High school students all across the country are showing acts of solidarity as thousands of students walked out to protest gun violence in schools on the one month anniversary of the massacre at Marjory Stoneman Douglas High School in Parkland, Florida. Most of the protests occurred at 10am and lasted for 17 minutes in honor of the 17 people who were killed that fateful day. The protests look different at each school, with some choosing to honor the victims with 17 minutes of silence and other choosing to read aloud the names of those killed.
Most students around the nation chose to physically leave their classrooms and march outside their schools around campus demanding their voices to be heard. Some students chose to take their demonstrations off of school property, with students in D.C. gathering outside of the White House and on Capitol Hill. Unfortunately, officials in Washington are unlikely to react quickly to demands of the protesting students. Trump pledged to seek national-level reform on control but has since abandoned that pledge, most likely due to NRA opposition. The purpose of the protest is to press lawmakers to develop stricter gun control laws to avoid tragedies like this in the future. While most schools supported the students and their cause, that wasn’t the case for all.
#NationalWalkoutDay has captured the interest of more than 3,000 schools. The walkout is an excellent opportunity for students to spread awareness. Current school districts have a zero tolerance for protesting during school hours. According to Slate.com, Needville Independent District of Texas, “students who participate in any protest during school hours will be slapped with a three-day suspension.” Needville Independent District of Texas is one of many schools who released punishments for students who wish to participate in the protest. Parents and students do not agree with the unnecessary penalties, so the parents took the streets in place of the students. According to CNN, “Atlanta, suburb of Cobb County district took disciplinary action against protesting students, but while the area doesn’t support the walkouts, some parents do. A group of a dozen or so parents came out with signs to support the students at Walton High School.” The parents of the school districts who penalize the students wanted to protest and shine a light on the 17 lives lost.
Since this walkout is occuring during the school day, it raises a few concerns for teachers and administration. Though students have a right to express their political views, the schools also have a right to extend consequences to those who disrupt the learning process of other students. In the 1969 case Tinker v. Des Moines Independent Community, the US Supreme Court ruled that school administrators could not punish students for just the expression of their political views. A student can only be disciplined if their speech or actions cause a “material” or “substantial” disruption to school functions. It’s true that a national walkout will inevitably disrupt classroom time, but others argue that this experience is a valuable lesson of itself. For the school districts who constitute this 17 minute walkout as skipping class, they have every right to punish the students. However, the punishment can not go beyond the initial school policy.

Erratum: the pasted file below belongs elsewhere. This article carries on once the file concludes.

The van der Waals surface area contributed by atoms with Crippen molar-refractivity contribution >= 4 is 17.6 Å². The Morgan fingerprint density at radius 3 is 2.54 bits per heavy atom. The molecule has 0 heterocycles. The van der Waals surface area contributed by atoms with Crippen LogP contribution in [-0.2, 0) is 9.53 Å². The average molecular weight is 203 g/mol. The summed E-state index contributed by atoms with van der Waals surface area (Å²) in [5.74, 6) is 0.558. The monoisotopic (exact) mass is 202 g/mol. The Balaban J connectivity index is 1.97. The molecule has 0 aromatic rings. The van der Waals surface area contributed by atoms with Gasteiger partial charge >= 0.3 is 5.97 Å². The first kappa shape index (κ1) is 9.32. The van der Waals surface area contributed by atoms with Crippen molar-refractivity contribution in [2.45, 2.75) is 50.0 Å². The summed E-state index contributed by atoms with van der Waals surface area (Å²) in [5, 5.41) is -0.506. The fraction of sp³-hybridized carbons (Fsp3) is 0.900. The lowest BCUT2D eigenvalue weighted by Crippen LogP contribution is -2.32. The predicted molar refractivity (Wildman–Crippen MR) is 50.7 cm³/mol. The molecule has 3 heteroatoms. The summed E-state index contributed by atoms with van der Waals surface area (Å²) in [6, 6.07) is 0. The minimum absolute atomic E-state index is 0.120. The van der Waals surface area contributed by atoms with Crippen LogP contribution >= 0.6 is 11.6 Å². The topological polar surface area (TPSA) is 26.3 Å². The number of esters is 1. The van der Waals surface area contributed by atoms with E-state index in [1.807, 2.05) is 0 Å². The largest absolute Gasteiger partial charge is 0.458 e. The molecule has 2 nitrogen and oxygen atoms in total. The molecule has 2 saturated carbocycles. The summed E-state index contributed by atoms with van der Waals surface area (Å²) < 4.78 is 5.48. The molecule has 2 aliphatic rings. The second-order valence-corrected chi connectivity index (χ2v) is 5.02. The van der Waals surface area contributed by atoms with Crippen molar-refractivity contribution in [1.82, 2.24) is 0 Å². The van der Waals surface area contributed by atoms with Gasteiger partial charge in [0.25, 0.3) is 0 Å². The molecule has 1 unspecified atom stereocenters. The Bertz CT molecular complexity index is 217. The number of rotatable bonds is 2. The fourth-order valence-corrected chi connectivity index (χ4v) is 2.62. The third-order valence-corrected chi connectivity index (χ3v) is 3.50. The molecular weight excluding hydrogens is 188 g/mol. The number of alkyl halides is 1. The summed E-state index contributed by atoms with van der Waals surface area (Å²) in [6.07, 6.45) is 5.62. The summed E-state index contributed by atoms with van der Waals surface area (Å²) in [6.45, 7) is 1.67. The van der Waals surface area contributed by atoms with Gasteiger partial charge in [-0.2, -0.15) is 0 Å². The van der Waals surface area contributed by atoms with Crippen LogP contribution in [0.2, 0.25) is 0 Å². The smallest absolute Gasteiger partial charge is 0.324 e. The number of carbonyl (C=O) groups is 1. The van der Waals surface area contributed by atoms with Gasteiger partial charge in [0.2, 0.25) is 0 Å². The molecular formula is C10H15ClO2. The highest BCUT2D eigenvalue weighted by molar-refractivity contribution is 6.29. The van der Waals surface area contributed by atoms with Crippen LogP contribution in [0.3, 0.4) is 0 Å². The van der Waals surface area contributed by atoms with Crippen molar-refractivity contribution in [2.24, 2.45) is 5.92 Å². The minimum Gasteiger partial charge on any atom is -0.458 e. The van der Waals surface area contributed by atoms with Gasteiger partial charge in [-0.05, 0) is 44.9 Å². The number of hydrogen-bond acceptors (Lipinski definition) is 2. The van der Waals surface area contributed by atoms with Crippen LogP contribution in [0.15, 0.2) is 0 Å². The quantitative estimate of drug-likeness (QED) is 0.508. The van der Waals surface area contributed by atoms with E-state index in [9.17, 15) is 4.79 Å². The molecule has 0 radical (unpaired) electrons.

For example, the superintendent of the school district in Needville, Curtis Rhodes, sent out a letter to parents and students stating that “Needville ISD will not allow a student demonstration during school hours for any type of protest or awareness…Should students choose to do so they will be suspended from school for 3 days and face all the consequences that come along with an out of school suspension.” It is unconstitutional for a school to reprimand students harsher than the original policy. This post understandably came with backlash and since then, Rhodes has removed the post from Facebook.
This is not only happening in the United States. Schools in other countries are taking this chance to protest gun violence. In Israel, the walkout at Walworth Barbour American International School was organized by three students. Students at the International School of Iceland also took part in the walkout, but since the weather was not cooperating, they had to stay indoors. Justin Shouse, an educator who teaches fifth and sixth grade, said, “This idea for us to participate in the walkout out came recently during a current events discussion and a discussion on children’s rights around the world.” In Great Britain, students that attend the American School in London congregated in a local park, held a banner, and gave speeches during their walkout. The school’s communications coordinator told CNN, “We believe this a great opportunity for students to think about the power of their voices and their actions to bring about change to the world.”
With high schools’ students organizing their own protests and becoming more vocal about political topics, it begs the question: at what age should an opinion be validated?